and responsibilities of NIH staff and the extramural community.  The policy 
continues to require for all NIH-defined Phase III clinical trials that: a) 
all applications or proposals and/or protocols must provide a description of 
plans to conduct analyses, as appropriate, to address differences by 
sex/gender and/or racial/ethnic groups, including subgroups if applicable; 
and b) investigators must report annual accrual and progress in conducting 
analyses, as 
appropriate, by sex/gender and/or racial/ethnic group differences.


It is the policy of NIH that children (i.e., individuals under the age of 21) 
must be included in all human subjects research, conducted or supported by 
the NIH, unless there are scientific and ethical reasons not to include them. 
This policy applies to all initial (Type 1) applications submitted for 
receipt dates after October 1, 1998. 

All investigators proposing research involving human subjects should read the 
"NIH Policy and Guidelines" on the inclusion of children as participants in 
research involving human subjects that is available at 

involving Phase I and II clinical trials must include provisions for 
assessment of patient eligibility and status, rigorous data management, 
quality assurance, and audit procedures. In addition, it is NIH policy that 
all clinical trials require data and safety monitoring, with the method and 
degree of monitoring being commensurate with the risks (NIH policy for Data 
and Safety Monitoring, NIH Guide for Grants and Contracts, June 12, 1998: 


NIH policy requires education on the protection of human subject participants 
for all investigators submitting NIH proposals for research involving human 
subjects.  You will find this policy announcement in the NIH Guide for Grants 
and Contracts Announcement 
dated June 5, 2000, at the following website: 


The Office of Management and Budget (OMB) Circular A-110 has been revised to 
provide public access to research data through the Freedom of Information Act 
(FOIA) under some circumstances.  Data that are (1) first produced in a 
project that is supported in whole or in part with Federal funds and (2) 
cited publicly and officially by a Federal agency in support of an action 
that has the force and effect of law (i.e., a regulation) may be accessed 
through FOIA.  It is important for applicants to understand the basic scope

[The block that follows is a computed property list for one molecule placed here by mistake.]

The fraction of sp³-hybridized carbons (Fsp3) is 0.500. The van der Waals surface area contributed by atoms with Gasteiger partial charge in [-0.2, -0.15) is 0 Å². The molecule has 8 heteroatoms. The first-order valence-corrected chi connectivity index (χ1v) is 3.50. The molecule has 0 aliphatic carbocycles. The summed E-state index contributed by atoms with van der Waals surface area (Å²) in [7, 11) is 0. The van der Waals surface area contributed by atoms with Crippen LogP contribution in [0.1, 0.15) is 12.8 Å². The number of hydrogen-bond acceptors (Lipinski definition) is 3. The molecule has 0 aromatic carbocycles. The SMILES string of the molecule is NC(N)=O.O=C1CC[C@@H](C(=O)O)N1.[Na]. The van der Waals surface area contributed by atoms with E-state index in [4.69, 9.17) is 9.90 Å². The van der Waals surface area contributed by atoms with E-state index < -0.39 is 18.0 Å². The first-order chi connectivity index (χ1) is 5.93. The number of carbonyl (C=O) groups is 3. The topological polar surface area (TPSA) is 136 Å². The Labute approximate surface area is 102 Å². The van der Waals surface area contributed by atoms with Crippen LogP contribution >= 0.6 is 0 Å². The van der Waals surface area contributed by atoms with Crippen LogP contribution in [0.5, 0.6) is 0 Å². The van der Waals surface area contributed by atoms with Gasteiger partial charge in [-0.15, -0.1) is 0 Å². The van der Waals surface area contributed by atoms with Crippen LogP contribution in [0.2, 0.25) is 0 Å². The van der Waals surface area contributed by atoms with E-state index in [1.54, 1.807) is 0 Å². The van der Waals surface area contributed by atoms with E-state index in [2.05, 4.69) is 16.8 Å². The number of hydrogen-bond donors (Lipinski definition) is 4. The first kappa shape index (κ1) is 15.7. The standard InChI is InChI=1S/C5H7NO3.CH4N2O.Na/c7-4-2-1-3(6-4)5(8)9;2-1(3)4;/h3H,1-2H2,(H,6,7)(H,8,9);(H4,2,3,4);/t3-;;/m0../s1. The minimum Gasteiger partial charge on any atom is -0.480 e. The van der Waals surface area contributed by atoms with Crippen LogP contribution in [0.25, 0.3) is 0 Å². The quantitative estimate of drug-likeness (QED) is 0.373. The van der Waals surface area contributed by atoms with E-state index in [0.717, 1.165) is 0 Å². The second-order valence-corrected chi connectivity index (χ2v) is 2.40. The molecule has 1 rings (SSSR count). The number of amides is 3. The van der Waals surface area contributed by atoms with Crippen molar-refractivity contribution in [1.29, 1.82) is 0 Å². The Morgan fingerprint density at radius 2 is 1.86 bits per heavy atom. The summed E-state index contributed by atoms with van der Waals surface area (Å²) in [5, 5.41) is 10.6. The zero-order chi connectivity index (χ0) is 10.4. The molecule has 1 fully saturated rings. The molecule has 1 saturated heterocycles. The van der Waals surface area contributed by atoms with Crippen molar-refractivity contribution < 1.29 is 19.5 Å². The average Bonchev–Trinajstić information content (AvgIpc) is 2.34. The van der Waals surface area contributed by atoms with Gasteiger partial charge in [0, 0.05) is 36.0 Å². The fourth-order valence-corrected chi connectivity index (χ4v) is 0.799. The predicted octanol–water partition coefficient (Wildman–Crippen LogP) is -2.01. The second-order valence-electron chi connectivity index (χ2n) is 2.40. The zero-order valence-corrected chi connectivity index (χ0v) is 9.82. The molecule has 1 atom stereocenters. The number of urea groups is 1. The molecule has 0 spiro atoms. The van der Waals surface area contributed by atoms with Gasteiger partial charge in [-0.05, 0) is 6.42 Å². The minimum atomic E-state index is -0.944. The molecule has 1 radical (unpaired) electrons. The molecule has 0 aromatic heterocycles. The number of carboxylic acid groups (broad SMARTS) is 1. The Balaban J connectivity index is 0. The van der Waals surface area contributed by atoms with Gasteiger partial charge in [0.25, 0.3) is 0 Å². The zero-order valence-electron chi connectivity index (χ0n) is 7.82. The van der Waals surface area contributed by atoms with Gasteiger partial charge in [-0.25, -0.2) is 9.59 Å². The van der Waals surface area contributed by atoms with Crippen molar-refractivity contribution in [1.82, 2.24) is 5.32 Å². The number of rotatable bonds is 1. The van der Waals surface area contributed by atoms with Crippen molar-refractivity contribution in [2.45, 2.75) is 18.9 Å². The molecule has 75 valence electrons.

of this amendment.  NIH has provided guidance at:

Applicants may wish to place data collected under this PA in a public 
archive, which can provide protections for the data and manage the 
distribution for an indefinite period of time.  If so, the application should 
include a description of the archiving plan in the study design and include 
information about this in the budget justification section of the 


All applications and proposals for NIH funding must be self-contained within 
specified page limitations. Unless otherwise specified in an NIH 
solicitation, internet addresses (URLs) should not be used to provide 
information necessary to the review because reviewers are under no obligation 
to view the Internet sites. Reviewers are cautioned that 
their anonymity may be compromised when they directly access an Internet 


HEALTHY PEOPLE 2010: The Public Health Service (PHS) is committed to 
achieving the health promotion and disease prevention objectives of "Healthy 
People 2010," a PHS-led national activity for setting priority areas. This PA 
is related to one or more of the priority areas. Potential applicants may 
obtain a copy of "Healthy People 2010" at 


This program is described in the Catalog of Federal Domestic Assistance No. 
93.847, 93.853, 93.867, 93.361, 93.837, and is not subject to the 
intergovernmental review requirements of Executive Order 12372 or Health 
Systems Agency review. Awards are made under authorization of Sections 301 
and 405 of the Public Health Service Act as amended (42 USC 241 and 284) and 
administered under NIH grants policies described at
https://grants.nih.gov/grants/policy/policy.htm and under Federal Regulation 
42 CFR 52 and 45 CFR Parts 74 and 92.

The PHS strongly encourages all grant and contract recipients to provide a 
smoke-free workplace and promote the non-use of all tobacco products.  In 
addition, Public Law 103-227, the Pro-Children Act of 1994, prohibits smoking 
in certain facilities (or in some cases, and portion of a facility) in which 
regular or routine education, library, day care, health care or early 
childhood development services are provided to children.  This is consistent 
with the PHS mission to protect and advance the physical and mental health of 
the American people.